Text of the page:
DIY Laminate Flooring Table Top Desk
Often times, the only way to get exactly what you need, is to do-it-yourself. That's exactly the thought Ryan had, when he built this unique corner desk using Kee Klamps, pipe, and laminate flooring.
Building the Table Top
First, Ryan started off by cutting a 3/4" sanded plywood board down to size and set it up on sawhorses.
From there, Ryan then took a blowtorch to the narrow oak boards, used for the table top edges, to create a burnt effect. He then cut the oak edges to size and nailed them to the edge of the plywood, keeping the bottom edge of the trim flush with the bottom of the plywood. This essentially gave Ryan a frame to work with.
For the finished table top, Ryan used Pergo laminate flooring. He cut the tongue-and-groove boards down to length and fit them tightly inside the oak edges/table top frame. He then ripped the foam backing off the laminate flooring, so that it would adhere well to the plywood using glue.
Then, Ryan used glue adhesive to attach the boards to the plywood base and clamped them down around the table top edges. He also placed a weight in the middle of the table top. Ryan left the setup to dry for 48 hours.
Once the glue was dry, and the boards properly secured, Ryan moved onto creating a faded effect for the table top. To do this, Ryan used dark brown and black Minwax stain pencils around the outer edges of the flooring. He then rubbed the stain in using a shop towel. The stain also helped to clean up the rough spots made from cutting the flooring to size.
With that out of the way, Ryan moved onto adding the final finish to the table top.
First, Ryan adjusted the work surface in all directions to ensure it was perfectly level. Then, he used 8 boxes of Park's Super Glaze and poured it onto the table top. Using a foam brush, Ryan brushed the glaze over the edges several times to smooth out the dips and eliminate any air bubbles. According to Ryan, "You need to babysit the edges on and off for about an hour before bubbles stop forming."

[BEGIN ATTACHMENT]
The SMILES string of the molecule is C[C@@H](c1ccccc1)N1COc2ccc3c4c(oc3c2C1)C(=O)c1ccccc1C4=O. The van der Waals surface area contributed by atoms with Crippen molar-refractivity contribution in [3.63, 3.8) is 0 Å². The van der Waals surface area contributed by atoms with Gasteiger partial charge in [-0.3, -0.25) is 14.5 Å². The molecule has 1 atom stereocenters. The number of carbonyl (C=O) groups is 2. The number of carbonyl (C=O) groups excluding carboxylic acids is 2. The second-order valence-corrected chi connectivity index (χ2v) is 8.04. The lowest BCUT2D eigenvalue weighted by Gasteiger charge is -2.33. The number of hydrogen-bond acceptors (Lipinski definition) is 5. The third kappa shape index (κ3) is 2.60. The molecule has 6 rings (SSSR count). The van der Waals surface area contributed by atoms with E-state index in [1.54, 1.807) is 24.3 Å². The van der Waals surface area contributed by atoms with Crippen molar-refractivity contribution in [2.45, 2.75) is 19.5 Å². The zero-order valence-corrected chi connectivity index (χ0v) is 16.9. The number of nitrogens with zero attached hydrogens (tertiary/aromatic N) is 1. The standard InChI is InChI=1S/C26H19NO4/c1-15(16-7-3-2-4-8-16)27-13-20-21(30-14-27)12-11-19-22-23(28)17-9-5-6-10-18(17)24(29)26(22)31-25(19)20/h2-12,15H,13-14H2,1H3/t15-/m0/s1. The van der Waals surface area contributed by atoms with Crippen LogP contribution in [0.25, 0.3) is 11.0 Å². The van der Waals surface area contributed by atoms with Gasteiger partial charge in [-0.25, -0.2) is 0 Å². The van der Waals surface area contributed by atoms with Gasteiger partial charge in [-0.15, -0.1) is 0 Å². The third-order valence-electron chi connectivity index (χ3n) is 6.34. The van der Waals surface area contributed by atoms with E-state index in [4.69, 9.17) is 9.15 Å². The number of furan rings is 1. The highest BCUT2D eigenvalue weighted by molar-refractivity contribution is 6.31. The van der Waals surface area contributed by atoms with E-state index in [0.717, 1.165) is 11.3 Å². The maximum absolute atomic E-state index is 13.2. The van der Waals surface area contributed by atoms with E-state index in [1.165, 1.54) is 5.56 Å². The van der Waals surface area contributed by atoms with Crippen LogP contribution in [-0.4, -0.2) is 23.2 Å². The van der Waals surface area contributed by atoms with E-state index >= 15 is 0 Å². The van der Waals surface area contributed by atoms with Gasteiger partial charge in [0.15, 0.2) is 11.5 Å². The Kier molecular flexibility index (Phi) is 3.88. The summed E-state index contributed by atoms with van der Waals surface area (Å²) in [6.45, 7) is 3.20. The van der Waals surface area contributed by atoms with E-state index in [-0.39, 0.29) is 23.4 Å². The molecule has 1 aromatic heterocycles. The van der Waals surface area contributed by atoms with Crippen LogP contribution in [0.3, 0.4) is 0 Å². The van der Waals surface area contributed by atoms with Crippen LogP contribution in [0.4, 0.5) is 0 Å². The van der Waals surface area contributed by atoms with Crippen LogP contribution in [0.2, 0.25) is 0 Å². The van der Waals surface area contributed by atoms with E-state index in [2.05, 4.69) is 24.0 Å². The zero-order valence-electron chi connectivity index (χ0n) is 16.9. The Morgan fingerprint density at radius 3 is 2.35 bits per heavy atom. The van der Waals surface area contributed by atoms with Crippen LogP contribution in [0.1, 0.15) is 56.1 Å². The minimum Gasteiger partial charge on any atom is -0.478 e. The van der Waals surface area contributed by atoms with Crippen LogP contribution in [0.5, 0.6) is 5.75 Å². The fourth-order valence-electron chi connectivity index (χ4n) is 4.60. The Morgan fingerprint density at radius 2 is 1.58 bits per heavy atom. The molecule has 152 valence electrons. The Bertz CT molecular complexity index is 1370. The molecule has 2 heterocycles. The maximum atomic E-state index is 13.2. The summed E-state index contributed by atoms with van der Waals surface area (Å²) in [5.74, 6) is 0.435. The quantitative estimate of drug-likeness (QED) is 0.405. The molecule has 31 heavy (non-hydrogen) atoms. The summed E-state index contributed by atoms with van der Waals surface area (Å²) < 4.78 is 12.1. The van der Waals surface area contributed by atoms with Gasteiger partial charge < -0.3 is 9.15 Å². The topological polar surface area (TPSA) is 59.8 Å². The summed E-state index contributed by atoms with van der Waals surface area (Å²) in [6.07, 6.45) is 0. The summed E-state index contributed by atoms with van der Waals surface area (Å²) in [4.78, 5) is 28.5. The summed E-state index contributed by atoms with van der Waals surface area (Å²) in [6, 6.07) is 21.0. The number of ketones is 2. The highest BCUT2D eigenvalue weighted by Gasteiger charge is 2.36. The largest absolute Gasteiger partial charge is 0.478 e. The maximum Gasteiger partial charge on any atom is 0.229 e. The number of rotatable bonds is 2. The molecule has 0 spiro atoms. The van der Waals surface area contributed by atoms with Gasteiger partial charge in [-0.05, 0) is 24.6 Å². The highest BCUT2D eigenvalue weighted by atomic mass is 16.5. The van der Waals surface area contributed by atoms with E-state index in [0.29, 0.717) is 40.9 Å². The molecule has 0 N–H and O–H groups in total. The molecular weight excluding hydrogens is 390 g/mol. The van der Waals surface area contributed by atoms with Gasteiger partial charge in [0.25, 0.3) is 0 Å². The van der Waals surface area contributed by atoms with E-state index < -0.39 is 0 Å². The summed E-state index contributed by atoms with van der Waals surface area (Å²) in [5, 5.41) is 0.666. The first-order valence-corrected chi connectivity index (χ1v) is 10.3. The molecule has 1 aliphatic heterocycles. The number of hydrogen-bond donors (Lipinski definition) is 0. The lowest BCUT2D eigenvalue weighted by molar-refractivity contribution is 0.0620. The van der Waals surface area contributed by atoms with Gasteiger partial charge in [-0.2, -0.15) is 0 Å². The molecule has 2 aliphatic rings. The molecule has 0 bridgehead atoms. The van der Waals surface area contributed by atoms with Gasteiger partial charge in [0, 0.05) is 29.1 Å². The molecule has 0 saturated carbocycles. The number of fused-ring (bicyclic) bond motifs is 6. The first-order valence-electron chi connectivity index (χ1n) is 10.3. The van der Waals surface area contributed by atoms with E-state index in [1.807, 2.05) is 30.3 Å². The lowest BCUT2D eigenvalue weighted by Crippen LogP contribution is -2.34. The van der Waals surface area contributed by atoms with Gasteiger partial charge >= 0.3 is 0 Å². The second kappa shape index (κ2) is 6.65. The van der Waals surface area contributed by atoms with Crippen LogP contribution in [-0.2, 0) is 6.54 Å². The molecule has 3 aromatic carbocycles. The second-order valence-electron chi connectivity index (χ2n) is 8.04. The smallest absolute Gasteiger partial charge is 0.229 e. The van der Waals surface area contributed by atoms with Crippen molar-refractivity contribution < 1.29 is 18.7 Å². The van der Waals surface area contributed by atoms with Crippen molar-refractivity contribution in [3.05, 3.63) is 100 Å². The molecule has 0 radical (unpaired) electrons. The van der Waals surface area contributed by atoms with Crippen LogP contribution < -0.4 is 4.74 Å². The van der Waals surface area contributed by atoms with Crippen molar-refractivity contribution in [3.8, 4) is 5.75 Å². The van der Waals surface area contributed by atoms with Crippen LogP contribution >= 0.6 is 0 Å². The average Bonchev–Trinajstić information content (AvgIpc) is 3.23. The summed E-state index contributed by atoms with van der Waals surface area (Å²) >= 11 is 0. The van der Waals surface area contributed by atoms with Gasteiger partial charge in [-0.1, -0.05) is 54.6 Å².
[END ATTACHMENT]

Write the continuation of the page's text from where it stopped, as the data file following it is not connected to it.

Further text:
Then, Ryan let the surface cure for 72 hours before finally moving the table top onto the assembled pipe desk frame.
Ryan spray painted the pipe, used for the desk frame, in black and then used a black sharpie marker to fix any scratches made from assembling the frame.
The final desk is 6'x6' but can be modified if needed. The main surface is 6' long by 30" deep and the smaller surface is 42" long by 24" deep.
"So far the desk has worked awesome! It's a shame it's in my office rather than in a heavier traffic area of the house!"
Fittings and Pipe Used in the Desk Frame
Below, are all of the fittings and pipe used in the desk frame. Ryan used Plastic Plugs to cap the exposed ends of pipe, at the bottom of the frame, to keep it from scratching the tile floor. If you're planning on building a desk similar to Ryan's, you may want to do the same, but it is not completely necessary.
Assembling the Desk Frame
To assemble the desk frame, follow the diagram below. As with any Kee Klamp project, the exact order in which you assemble your project can depend on how you would to approach the assembly process. However, we have illustrated what we believe to be the best approach, essentially building the frame in sections and then joining them together.
Once the frame is complete, you can attach the table top using Sheeting Clips. The sheeting clip will wrap under the pipe frame and attach to the table top, providing tension that secures the table top down to the frame.
If you would like to build a desk similar to the one Ryan built, but aren't quite sure how or where to get started, try browsing through our different Kee Klamp fittings. Or, try reaching out to our projects team for help. Our team is experienced in building similar projects and offers free design assistance. You could also take a simpler approach, and just use one of our Desk & Table Frame Kits.
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